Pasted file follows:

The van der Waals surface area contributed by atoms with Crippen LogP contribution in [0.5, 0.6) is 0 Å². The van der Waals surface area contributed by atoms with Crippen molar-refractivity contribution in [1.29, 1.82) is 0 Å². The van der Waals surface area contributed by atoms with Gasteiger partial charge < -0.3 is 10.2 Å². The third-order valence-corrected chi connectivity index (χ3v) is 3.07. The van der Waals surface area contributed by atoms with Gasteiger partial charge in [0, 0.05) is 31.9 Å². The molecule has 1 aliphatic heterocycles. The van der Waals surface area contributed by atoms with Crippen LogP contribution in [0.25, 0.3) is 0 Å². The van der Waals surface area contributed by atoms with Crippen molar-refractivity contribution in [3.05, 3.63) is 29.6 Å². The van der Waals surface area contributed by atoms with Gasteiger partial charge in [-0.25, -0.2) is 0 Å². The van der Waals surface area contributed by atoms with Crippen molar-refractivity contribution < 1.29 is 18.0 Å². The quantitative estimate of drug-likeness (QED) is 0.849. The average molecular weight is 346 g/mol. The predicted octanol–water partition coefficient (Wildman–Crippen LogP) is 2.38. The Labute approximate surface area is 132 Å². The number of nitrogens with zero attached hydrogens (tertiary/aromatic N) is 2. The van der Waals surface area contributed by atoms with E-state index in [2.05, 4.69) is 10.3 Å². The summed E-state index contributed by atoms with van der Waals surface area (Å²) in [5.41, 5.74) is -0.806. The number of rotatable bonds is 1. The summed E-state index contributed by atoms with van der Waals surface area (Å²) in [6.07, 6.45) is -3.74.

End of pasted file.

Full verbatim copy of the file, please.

The van der Waals surface area contributed by atoms with Crippen LogP contribution in [0.5, 0.6) is 0 Å². The van der Waals surface area contributed by atoms with Crippen molar-refractivity contribution in [1.29, 1.82) is 0 Å². The van der Waals surface area contributed by atoms with Gasteiger partial charge < -0.3 is 10.2 Å². The third-order valence-corrected chi connectivity index (χ3v) is 3.07. The van der Waals surface area contributed by atoms with Gasteiger partial charge in [0, 0.05) is 31.9 Å². The molecule has 1 aliphatic heterocycles. The van der Waals surface area contributed by atoms with Crippen LogP contribution in [0.25, 0.3) is 0 Å². The van der Waals surface area contributed by atoms with Crippen molar-refractivity contribution in [3.05, 3.63) is 29.6 Å². The van der Waals surface area contributed by atoms with Gasteiger partial charge in [-0.25, -0.2) is 0 Å². The van der Waals surface area contributed by atoms with Crippen molar-refractivity contribution < 1.29 is 18.0 Å². The quantitative estimate of drug-likeness (QED) is 0.849. The average molecular weight is 346 g/mol. The predicted octanol–water partition coefficient (Wildman–Crippen LogP) is 2.38. The Labute approximate surface area is 132 Å². The number of nitrogens with zero attached hydrogens (tertiary/aromatic N) is 2. The van der Waals surface area contributed by atoms with E-state index in [2.05, 4.69) is 10.3 Å². The summed E-state index contributed by atoms with van der Waals surface area (Å²) in [5.41, 5.74) is -0.806. The number of rotatable bonds is 1. The summed E-state index contributed by atoms with van der Waals surface area (Å²) in [6.07, 6.45) is -3.74.